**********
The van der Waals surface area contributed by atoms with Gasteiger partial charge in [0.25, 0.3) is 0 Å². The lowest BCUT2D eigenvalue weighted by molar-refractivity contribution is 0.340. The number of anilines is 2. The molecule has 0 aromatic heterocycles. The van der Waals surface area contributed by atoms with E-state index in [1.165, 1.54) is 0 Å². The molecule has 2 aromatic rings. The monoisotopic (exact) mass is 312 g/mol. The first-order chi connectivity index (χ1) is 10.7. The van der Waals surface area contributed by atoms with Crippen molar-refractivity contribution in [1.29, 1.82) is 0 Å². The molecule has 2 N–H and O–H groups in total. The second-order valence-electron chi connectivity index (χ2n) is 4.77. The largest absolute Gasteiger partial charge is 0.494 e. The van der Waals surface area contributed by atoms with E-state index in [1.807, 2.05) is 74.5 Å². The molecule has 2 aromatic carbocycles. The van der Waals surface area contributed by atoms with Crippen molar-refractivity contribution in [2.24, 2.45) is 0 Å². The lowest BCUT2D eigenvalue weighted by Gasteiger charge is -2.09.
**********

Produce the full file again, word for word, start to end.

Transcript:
The van der Waals surface area contributed by atoms with Gasteiger partial charge in [0.25, 0.3) is 0 Å². The lowest BCUT2D eigenvalue weighted by molar-refractivity contribution is 0.340. The number of anilines is 2. The molecule has 0 aromatic heterocycles. The van der Waals surface area contributed by atoms with E-state index in [1.165, 1.54) is 0 Å². The molecule has 2 aromatic rings. The monoisotopic (exact) mass is 312 g/mol. The first-order chi connectivity index (χ1) is 10.7. The van der Waals surface area contributed by atoms with Crippen molar-refractivity contribution in [1.29, 1.82) is 0 Å². The molecule has 2 N–H and O–H groups in total. The second-order valence-electron chi connectivity index (χ2n) is 4.77. The largest absolute Gasteiger partial charge is 0.494 e. The van der Waals surface area contributed by atoms with E-state index in [1.807, 2.05) is 74.5 Å². The molecule has 2 aromatic carbocycles. The van der Waals surface area contributed by atoms with Crippen molar-refractivity contribution in [2.24, 2.45) is 0 Å². The lowest BCUT2D eigenvalue weighted by Gasteiger charge is -2.09.